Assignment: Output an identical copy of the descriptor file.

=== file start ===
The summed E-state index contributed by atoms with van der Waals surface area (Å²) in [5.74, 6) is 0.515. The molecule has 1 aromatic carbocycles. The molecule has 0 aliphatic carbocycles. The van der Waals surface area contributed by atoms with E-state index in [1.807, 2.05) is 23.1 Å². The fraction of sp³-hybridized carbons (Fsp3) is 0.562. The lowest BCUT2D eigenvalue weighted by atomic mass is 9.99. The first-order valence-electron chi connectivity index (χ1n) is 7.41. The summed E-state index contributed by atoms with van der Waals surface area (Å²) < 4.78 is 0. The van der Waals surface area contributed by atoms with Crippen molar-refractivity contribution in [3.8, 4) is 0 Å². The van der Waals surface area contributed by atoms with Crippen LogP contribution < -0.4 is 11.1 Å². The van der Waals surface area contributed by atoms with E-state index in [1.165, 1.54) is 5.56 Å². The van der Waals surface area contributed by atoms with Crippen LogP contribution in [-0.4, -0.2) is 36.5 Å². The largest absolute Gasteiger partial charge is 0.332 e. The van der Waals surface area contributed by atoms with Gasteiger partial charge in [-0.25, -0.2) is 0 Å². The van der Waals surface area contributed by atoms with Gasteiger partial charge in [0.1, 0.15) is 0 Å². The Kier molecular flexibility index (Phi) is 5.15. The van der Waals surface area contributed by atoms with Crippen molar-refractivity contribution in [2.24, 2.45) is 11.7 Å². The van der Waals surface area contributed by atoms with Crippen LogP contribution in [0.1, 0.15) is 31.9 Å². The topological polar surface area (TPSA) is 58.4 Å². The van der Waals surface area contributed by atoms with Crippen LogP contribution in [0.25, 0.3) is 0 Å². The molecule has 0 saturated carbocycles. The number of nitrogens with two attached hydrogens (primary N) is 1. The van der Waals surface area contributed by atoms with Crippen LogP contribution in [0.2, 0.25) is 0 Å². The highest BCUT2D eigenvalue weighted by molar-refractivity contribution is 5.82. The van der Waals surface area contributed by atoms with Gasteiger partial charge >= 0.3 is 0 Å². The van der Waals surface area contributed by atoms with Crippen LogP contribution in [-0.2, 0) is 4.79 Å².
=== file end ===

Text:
The summed E-state index contributed by atoms with van der Waals surface area (Å²) in [5.74, 6) is 0.515. The molecule has 1 aromatic carbocycles. The molecule has 0 aliphatic carbocycles. The van der Waals surface area contributed by atoms with E-state index in [1.807, 2.05) is 23.1 Å². The fraction of sp³-hybridized carbons (Fsp3) is 0.562. The lowest BCUT2D eigenvalue weighted by atomic mass is 9.99. The first-order valence-electron chi connectivity index (χ1n) is 7.41. The summed E-state index contributed by atoms with van der Waals surface area (Å²) < 4.78 is 0. The van der Waals surface area contributed by atoms with Crippen molar-refractivity contribution in [3.8, 4) is 0 Å². The van der Waals surface area contributed by atoms with Crippen LogP contribution < -0.4 is 11.1 Å². The van der Waals surface area contributed by atoms with E-state index in [1.165, 1.54) is 5.56 Å². The van der Waals surface area contributed by atoms with Crippen LogP contribution in [-0.4, -0.2) is 36.5 Å². The largest absolute Gasteiger partial charge is 0.332 e. The van der Waals surface area contributed by atoms with Gasteiger partial charge in [-0.25, -0.2) is 0 Å². The van der Waals surface area contributed by atoms with Gasteiger partial charge in [0.1, 0.15) is 0 Å². The Kier molecular flexibility index (Phi) is 5.15. The van der Waals surface area contributed by atoms with Crippen molar-refractivity contribution in [2.24, 2.45) is 11.7 Å². The van der Waals surface area contributed by atoms with Crippen LogP contribution in [0.1, 0.15) is 31.9 Å². The topological polar surface area (TPSA) is 58.4 Å². The van der Waals surface area contributed by atoms with Crippen LogP contribution in [0.25, 0.3) is 0 Å². The molecule has 0 saturated carbocycles. The number of nitrogens with two attached hydrogens (primary N) is 1. The van der Waals surface area contributed by atoms with Crippen LogP contribution in [0.2, 0.25) is 0 Å². The highest BCUT2D eigenvalue weighted by molar-refractivity contribution is 5.82. The van der Waals surface area contributed by atoms with Gasteiger partial charge >= 0.3 is 0 Å². The van der Waals surface area contributed by atoms with Crippen LogP contribution in [-0.2, 0) is 4.79 Å².